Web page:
ECE Seminar Lecture Series
Femtosecond spin-to-charge current conversion in FeCo/graphene nanobilayers excited by femtosecond optical laser pulse
Ivan Komissarov, Assistant Research Professor, Laboratory for Laser Energetics
Wednesday, January 11, 2023
Wegmans Hall 1400
Spintronics is a type of electronics where not only charge but also spin is used to manipulate electrons. Giant magnetoresistance (GMR), tunnelling magnetoresistance (TMR), Spin-Transfer Torque (STT) are usually referred as classical spintronic phenomena and they find their applications in hard drives, and magnetic and STT memories, respectively. In these classical spintronic phenomena, magnetic materials are used to spin-polarize the current. In early 2000s, it was experimentally demonstrated the possibility of creating pure spin-polarized currents by using spin–orbit coupling (SOC), theoretically predicted in 1971 by Dyakonov and Perel. In non-magnetic materials with the large SOC (usually heavy metals) this phenomenon of conversation of the charge current to spin current is known as the Spin Hall Effect (SHE), while its opposite manifestation, i.e., conversion of the spin current into charge current is known as the Inverse Spin Hall Effect (ISHE) and the latter is implemented in modern spintronic devices. More efficient conversion between spin to charge currents, as compared to heavy metals, can be obtained in two-dimensional electron gas (2DEG) systems, e.g., at the surface/interface of topological insulators (TI) or, at so-called, Rashba interfaces. Such 2DEGs are characterized by the Fermi contour with helical locking between the spin and momentum degrees of freedom (spin texture). In 2D materials, SHE and ISHE effects are analogous to the effects referred as the Rashba-Edelstein Effect (REE) and Inverse Rashba-Edelstein Effect (IREE), respectively. Graphene is a natural 2DEG system with a unique band structure and optical properties, and it has been demonstrated as a very attractive material in a huge number of applications. However, its extremely low, on the order of few μeV, intrinsic spin-orbit coupling (SOC) limits its applicability in spintronic applications, where the manipulation of spin is required. To overcome this drawback several approaches to enhance the strength of SOC have been proposed. They include addition of small amounts of covalently bound hydrogen atoms, fluorine functionalization, or decorating graphene with heavy ion atoms. Additionally, SOC in graphene can be increased by placing graphene in contact with a 3D ferromagnetic material via hybridization between the p states of graphene and 3d states of a ferromagnet. This approach has a special interest from the perspective of using ferromagnet/graphene bilayers as transient THz spintronic emitters. This talk presents generation of THz bandwidth (single picosecond in duration) electromagnetic transients from a FeCo/graphene heterostructure triggered by 100-fs-wide optical laser pulses. It will be shown that the transient THz emission originates form the IREE, which implies the active role of FeCo in SOC enhancement in graphene. The results of circularly polarized light experiments probing the peculiarities of the graphene band structure spin texture and its impact on the ferromagnetic exchange-coupling it will be also discussed.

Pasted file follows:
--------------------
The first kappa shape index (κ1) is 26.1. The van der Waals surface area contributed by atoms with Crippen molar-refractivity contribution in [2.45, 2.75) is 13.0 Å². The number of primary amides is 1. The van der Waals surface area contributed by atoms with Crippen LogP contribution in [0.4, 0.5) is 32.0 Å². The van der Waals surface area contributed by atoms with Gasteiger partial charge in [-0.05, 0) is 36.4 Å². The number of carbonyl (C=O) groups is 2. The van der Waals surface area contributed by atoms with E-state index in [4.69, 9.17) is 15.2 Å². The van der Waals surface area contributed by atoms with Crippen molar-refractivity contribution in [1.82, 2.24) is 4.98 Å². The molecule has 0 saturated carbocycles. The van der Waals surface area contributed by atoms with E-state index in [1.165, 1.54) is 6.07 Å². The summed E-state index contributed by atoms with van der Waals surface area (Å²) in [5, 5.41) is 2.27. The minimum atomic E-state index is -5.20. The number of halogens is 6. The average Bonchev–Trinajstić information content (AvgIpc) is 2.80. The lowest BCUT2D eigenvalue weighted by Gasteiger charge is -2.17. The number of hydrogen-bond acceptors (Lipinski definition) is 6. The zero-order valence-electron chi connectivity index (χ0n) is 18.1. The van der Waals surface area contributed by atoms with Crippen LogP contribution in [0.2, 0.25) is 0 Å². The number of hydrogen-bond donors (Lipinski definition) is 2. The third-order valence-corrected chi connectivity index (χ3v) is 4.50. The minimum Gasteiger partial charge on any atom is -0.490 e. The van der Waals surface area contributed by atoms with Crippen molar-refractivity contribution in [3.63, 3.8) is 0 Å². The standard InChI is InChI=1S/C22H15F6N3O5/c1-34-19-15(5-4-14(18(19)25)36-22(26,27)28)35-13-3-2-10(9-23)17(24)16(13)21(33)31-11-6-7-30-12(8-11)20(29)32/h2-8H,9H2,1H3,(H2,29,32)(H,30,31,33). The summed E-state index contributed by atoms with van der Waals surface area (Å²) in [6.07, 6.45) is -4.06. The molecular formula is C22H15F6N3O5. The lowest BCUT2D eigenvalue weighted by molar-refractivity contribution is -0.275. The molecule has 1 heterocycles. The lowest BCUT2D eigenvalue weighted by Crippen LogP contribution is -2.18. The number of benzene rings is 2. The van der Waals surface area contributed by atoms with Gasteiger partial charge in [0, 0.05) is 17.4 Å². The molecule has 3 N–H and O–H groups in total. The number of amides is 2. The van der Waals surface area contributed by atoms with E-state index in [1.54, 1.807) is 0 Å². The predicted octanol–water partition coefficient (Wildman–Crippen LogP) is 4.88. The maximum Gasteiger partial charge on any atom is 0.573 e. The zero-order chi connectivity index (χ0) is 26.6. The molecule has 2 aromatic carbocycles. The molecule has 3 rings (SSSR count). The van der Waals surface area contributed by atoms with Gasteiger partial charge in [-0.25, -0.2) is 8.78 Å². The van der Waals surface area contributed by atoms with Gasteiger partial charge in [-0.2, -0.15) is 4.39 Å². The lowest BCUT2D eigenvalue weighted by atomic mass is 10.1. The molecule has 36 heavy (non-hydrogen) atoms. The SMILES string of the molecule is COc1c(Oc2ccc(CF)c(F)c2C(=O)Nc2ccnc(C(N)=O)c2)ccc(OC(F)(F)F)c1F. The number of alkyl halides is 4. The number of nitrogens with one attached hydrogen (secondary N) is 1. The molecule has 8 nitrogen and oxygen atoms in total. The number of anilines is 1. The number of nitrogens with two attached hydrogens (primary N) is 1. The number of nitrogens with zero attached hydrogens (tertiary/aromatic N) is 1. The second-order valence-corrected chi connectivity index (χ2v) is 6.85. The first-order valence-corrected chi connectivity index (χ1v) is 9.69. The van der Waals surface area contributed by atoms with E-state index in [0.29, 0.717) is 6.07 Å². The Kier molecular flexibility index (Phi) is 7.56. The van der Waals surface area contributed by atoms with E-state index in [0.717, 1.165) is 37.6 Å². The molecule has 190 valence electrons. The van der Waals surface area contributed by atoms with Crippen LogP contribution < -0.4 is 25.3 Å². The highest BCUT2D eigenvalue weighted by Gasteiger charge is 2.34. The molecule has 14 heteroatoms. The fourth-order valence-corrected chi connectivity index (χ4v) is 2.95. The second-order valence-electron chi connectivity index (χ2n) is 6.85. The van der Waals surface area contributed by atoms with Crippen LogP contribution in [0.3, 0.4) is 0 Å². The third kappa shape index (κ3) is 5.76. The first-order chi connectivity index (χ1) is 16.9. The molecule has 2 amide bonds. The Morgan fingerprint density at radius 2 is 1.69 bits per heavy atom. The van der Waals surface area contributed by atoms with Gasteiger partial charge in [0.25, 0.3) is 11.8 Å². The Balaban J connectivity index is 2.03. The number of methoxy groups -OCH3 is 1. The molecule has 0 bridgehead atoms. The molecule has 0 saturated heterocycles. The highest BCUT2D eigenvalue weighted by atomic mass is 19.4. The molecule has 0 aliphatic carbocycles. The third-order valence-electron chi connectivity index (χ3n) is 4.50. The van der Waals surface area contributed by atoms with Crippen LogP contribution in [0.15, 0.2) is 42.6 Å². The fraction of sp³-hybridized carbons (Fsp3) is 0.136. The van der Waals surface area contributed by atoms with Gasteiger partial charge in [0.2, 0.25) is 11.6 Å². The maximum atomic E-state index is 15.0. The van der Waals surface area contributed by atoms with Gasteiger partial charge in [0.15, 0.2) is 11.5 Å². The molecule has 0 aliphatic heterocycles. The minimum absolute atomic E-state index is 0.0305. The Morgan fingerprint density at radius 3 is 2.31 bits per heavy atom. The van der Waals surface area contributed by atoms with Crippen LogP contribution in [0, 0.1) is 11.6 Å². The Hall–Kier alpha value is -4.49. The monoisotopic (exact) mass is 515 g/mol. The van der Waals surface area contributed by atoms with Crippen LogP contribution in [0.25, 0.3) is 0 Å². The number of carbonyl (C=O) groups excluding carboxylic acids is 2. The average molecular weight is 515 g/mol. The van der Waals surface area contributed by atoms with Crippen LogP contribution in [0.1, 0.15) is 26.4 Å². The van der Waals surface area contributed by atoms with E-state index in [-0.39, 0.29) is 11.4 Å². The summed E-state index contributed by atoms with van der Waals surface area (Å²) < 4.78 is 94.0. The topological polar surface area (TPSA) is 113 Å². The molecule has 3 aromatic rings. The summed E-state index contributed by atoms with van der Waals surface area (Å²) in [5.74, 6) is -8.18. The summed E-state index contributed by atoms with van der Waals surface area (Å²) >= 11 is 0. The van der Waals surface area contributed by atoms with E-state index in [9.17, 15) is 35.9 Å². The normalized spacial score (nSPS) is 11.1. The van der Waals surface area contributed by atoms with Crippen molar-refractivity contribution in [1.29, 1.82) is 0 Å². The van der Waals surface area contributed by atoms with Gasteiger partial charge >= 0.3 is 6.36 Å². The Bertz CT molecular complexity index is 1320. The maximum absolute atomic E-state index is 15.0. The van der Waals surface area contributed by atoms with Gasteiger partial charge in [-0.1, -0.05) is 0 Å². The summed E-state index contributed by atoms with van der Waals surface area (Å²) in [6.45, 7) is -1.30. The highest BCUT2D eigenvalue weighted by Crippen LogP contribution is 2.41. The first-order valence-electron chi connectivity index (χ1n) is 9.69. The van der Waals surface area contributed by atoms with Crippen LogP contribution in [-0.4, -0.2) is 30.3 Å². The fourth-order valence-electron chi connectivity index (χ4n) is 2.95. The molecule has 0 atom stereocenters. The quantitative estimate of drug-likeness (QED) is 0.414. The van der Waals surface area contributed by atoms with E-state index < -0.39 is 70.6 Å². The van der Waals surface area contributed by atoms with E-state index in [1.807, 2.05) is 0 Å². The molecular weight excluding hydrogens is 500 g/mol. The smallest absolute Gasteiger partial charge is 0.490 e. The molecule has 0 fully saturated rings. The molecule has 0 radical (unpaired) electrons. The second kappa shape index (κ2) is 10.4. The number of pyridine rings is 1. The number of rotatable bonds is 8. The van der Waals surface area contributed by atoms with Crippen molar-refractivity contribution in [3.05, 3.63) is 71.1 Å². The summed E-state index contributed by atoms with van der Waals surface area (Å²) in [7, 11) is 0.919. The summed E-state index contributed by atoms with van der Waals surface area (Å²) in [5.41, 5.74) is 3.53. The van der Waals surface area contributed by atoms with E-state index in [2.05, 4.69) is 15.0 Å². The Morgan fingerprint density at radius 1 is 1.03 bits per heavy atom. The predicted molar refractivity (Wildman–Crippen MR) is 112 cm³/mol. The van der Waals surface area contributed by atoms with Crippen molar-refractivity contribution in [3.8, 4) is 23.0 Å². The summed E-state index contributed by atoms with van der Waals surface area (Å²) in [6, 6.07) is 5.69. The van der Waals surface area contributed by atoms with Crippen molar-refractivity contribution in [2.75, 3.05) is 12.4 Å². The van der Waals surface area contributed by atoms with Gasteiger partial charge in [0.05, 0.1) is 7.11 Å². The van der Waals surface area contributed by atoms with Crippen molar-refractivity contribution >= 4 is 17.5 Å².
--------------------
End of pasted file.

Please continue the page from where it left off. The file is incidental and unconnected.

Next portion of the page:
Ivan Komissarov is an Assistant Research Professor at ECE department at the University of Rochester. His current research focuses on ultrafast carrier dynamics in semiconductors and designing SFQ-based redout system for superconducting single photon detectors. Prior of that he was a Leading Researcher and Assistant Professor (Lecturer) at Belarusian State University Informatics and Radioelectronics, Minsk Belarus. He earned his Ph.D. from Institute of Physics Polish Academy of Science, Warsaw Poland, in 2004. Ivan is co-author of more than 60 peer reviewed articles and 3 book chapters in the field of solid-state physics.
Refreshments will be provided.